"It was weird," Adkins says of the matrimonial festivities. "It was definitely not our normal gig. It was a nice wedding. It was open bar. (laughs) I paid for it the next day, kind of like any other wedding."
Since he had never before been asked to render the duties of a wedding singer, Adkins claims it presented him with a new type of performance pressure.
"It was not so much the video taping and things like that, but it was all the families that I was worried about," he says.
The rigors of the rock lifestyle have led to other worries for Adkins, who began to battle an anxiety disorder during a tour two years ago. The panic attacks would often occur at the most innocuous of moments, but would leave Adkins reeling from sensations of heart palpitations and hyperventilation.
"It's more like a kind of stress like body stress," he explains. "It's never a social thing, like being up onstage singing."
The singer has been able to keep the attacks in check through medication a subject that has found its way onto "Bleed American." (The opening lines of the title track state: "I'm not alone because the TV's on/I'm not crazy because I take the right pills every day.")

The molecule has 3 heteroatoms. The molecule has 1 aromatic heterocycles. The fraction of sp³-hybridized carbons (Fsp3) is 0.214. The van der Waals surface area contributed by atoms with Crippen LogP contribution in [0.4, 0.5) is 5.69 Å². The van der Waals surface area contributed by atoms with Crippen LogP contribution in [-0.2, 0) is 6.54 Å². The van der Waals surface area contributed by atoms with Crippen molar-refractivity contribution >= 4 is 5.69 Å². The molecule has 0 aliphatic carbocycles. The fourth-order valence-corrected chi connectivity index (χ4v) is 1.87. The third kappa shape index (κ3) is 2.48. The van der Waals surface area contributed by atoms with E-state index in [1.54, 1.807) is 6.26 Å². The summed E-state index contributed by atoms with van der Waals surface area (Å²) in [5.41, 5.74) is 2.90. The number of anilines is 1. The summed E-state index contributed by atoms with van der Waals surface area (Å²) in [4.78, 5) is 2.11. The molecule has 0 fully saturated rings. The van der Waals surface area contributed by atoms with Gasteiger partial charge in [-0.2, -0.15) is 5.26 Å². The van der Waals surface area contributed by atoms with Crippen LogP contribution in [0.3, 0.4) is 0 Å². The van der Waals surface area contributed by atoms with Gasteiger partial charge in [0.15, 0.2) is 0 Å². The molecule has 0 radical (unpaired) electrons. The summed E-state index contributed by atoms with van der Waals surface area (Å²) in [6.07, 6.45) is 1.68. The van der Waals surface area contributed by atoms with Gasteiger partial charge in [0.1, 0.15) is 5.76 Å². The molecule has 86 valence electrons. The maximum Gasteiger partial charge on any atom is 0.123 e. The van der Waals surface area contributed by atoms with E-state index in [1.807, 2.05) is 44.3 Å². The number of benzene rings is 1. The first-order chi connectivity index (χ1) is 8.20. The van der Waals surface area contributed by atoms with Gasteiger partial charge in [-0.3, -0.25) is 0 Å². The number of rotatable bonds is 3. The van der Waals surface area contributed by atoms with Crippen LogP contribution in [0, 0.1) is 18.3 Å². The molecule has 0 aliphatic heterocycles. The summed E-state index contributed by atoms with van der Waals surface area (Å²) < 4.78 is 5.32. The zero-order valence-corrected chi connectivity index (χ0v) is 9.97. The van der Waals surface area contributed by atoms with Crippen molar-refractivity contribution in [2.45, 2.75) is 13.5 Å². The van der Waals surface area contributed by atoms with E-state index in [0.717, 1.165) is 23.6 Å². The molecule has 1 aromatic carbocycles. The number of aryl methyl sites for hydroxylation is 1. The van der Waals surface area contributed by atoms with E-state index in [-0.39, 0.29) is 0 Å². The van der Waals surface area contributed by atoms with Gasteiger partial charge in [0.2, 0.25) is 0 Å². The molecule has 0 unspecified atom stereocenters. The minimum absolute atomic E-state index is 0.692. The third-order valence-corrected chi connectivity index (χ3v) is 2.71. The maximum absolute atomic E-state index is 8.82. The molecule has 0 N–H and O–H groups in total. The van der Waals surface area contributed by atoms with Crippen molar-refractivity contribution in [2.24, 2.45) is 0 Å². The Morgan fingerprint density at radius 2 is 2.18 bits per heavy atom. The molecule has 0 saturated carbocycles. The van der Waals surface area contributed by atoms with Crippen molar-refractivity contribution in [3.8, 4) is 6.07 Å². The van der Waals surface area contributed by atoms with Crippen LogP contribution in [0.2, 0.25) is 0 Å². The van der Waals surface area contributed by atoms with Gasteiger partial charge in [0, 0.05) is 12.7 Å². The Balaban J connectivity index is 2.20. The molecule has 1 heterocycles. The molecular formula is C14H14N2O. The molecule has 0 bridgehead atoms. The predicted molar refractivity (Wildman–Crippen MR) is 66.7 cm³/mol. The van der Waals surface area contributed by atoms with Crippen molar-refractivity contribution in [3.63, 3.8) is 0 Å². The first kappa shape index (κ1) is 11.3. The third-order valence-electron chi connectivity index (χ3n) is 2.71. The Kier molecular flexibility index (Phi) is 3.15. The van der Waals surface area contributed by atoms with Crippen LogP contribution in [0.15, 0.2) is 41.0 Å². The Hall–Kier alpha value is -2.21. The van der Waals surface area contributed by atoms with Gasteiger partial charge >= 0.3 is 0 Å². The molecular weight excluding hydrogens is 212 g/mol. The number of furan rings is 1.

"Every once in a while I'll feel kind of sketchy that's the best way I can describe it," he says. "But I've learned to deal with it and make it go away."
Adkins and Lind have actually been buddies since preschool, and began to first collaborate musically by pounding out Metallica covers when in junior high. During their senior year, the pair joined with Linton and original bassist Mitch Porter to form Jimmy Eat World.
"It hasn't changed a whole lot," Adkins says of the relationships within the group. "We all get along really well. Arguments are more about where to eat than something major. We all realize that we're lucky ... Everything else is pretty petty when you take into account just what it is exactly we're getting away with here."
After establishing a local following through some split-singles and an indie debut album, Jimmy Eat World signed to Capitol Records, releasing "Static Prevails" in 1996 and the follow-up "Clarity" in '99. While this allowed Adkins to finally quit his job selling art supplies and tour the country, things didn't quite work out with the label, and the act was dropped when "Clarity" failed to catch fire.
New interest began to occur stateside after word spread of Jimmy Eat World's success in overseas markets. DreamWorks picked up Jimmy and issued "Bleed American" last July, resulting in a studio offering that was both compellingly fresh and extremely accessible. Punk-pop melodies and punishing guitar grooves revealed a band that could combine youthful liveliness with veteran compositional skills.
"We've always just kind of showed up and played, and that's been what people get from us," Adkins says of his band's strategy. "Making records is important as well, (but touring) is definitely the main way we've gone about introducing people to us. We sure seem to be doing a lot more of it lately."
Perhaps a nice celebrity wedding will come along to help calm things down.